Ever since Peter O’Connor scaled a flagpole in Athens to call out Olympic unfairness the stage was set for winning athletes to make powerful statements. So why outlaw it now?

Some called him the Antelope. Others the King of Spring. But, above all, Peter O’Connor was a revolutionary. These days the exploits of the Irishman have been all but forgotten, yet at the 1906 Olympics in Athens he caused a worldwide stir by staging the first – and quite possibly greatest – podium protest in history.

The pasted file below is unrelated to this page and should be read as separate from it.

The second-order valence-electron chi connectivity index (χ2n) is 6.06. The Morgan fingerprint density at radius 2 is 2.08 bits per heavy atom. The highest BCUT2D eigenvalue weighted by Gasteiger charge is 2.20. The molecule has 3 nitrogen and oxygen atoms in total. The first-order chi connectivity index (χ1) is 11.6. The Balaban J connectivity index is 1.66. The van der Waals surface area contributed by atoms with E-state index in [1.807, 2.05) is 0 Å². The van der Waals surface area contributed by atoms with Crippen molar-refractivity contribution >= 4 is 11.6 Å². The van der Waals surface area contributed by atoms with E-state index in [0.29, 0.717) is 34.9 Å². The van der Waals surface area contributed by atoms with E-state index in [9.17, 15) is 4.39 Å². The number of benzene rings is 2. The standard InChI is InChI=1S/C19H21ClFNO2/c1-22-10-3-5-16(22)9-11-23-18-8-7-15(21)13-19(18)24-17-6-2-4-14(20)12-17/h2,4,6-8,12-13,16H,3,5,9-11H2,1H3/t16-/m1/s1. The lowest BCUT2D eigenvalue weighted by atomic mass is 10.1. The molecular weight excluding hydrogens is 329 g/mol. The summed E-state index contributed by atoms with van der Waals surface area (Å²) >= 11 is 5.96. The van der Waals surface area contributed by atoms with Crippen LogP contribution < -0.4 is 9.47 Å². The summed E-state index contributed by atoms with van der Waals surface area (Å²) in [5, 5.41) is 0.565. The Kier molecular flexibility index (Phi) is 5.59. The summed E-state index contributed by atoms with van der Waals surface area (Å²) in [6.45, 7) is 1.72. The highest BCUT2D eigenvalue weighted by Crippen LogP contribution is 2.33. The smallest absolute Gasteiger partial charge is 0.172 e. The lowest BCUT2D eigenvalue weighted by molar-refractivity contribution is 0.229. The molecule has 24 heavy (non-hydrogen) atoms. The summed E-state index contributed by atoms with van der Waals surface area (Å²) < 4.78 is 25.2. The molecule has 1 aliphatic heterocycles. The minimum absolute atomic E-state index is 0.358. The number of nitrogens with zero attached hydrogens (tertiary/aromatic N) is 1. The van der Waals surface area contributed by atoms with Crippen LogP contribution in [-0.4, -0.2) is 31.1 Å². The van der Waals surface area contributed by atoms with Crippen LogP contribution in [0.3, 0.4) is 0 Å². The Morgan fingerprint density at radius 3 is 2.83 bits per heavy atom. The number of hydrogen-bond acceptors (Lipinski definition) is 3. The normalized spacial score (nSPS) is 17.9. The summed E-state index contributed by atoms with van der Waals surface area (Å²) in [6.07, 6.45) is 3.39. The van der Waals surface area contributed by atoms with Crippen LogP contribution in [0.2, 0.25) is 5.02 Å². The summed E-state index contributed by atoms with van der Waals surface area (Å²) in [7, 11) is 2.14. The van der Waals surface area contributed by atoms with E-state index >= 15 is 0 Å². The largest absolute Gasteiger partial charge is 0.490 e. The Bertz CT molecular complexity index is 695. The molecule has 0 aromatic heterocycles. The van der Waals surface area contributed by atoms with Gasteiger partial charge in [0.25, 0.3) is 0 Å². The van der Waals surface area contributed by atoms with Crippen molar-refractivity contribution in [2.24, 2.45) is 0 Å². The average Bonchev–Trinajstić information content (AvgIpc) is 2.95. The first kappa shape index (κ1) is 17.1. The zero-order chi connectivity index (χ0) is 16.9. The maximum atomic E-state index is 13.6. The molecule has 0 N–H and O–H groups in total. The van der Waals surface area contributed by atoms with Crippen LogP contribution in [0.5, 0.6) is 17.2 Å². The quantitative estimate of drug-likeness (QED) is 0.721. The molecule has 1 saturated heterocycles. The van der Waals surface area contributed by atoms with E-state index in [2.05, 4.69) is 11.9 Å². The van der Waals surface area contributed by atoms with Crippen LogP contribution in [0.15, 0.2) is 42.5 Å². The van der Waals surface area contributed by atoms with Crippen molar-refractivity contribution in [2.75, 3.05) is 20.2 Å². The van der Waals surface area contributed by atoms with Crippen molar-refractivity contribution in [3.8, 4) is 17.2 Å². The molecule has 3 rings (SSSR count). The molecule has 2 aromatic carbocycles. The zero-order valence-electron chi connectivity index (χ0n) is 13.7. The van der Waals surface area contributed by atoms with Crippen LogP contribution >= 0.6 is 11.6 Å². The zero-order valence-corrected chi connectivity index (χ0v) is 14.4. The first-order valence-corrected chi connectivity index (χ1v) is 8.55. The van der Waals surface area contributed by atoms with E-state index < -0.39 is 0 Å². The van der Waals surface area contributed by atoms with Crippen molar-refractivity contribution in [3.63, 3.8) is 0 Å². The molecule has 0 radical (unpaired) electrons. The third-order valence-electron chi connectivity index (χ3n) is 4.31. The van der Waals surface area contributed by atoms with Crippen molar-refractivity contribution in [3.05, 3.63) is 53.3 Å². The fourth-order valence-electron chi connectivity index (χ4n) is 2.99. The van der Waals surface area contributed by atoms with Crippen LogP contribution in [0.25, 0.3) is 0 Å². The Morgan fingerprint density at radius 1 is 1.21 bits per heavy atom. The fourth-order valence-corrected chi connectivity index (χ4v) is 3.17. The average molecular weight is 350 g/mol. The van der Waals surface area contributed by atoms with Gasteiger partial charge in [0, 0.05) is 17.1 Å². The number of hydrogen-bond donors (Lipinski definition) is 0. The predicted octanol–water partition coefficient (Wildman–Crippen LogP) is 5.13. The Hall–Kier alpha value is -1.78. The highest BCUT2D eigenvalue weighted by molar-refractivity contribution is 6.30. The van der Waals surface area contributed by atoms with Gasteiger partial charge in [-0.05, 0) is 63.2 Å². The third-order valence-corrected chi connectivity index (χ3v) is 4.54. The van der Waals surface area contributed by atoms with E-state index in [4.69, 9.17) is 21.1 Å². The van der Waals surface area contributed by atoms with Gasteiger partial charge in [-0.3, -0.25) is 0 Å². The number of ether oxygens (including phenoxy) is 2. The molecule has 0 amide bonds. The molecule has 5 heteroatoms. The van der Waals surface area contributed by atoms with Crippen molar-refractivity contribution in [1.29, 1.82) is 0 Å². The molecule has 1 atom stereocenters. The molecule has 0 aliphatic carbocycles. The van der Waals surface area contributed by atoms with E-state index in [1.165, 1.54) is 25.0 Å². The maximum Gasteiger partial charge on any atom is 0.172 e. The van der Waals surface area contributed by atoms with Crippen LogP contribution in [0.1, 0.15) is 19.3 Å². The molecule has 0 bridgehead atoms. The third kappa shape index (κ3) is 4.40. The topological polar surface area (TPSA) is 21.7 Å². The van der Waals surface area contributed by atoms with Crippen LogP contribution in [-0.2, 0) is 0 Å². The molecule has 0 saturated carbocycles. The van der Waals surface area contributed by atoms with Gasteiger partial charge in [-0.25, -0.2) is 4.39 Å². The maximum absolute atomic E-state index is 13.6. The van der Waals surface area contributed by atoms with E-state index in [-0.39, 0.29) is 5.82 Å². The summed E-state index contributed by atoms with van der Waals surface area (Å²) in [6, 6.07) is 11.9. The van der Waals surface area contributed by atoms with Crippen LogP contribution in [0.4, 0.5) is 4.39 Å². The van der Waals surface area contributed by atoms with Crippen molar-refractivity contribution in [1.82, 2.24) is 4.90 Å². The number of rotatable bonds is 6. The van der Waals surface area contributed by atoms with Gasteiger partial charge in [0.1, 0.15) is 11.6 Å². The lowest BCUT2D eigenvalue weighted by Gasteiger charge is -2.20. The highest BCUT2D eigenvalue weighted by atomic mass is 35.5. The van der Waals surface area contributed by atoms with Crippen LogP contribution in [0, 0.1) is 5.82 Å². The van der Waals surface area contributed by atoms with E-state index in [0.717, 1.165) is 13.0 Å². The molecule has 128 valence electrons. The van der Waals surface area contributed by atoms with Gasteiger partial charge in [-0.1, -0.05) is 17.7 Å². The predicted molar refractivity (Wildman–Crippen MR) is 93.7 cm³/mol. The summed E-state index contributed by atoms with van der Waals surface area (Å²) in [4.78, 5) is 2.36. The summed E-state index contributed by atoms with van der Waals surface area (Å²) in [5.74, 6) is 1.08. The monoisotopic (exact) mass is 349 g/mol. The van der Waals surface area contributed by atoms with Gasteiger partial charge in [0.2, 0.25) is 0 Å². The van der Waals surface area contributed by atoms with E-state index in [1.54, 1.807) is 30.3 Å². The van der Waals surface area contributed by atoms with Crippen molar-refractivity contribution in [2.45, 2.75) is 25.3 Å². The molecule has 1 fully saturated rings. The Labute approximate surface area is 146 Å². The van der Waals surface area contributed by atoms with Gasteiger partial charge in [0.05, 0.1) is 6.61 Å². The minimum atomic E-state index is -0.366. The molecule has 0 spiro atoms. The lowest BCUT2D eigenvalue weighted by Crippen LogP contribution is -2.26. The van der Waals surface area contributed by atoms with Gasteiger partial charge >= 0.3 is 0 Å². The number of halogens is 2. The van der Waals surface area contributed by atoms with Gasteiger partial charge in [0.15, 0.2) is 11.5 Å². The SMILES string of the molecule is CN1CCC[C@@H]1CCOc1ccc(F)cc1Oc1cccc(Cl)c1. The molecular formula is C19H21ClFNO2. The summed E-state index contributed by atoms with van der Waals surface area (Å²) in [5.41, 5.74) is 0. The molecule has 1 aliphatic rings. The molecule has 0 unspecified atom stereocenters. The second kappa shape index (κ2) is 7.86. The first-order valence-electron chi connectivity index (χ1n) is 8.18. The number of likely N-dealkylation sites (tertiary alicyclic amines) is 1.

And what a protest it was. O’Connor was incensed enough when he was told he had to represent Great Britain despite being selected by the Gaelic Athletic Association to compete for Ireland. But matters got even worse when the long jump world record holder then finished second to the American Myer Prinstein after the sole judge – who happened to be the manager of the US team – awarded two foul jumps against him.

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Comments to: IOC’s oppressive podium rules ignore history of legitimate Olympic protest | Sean Ingle

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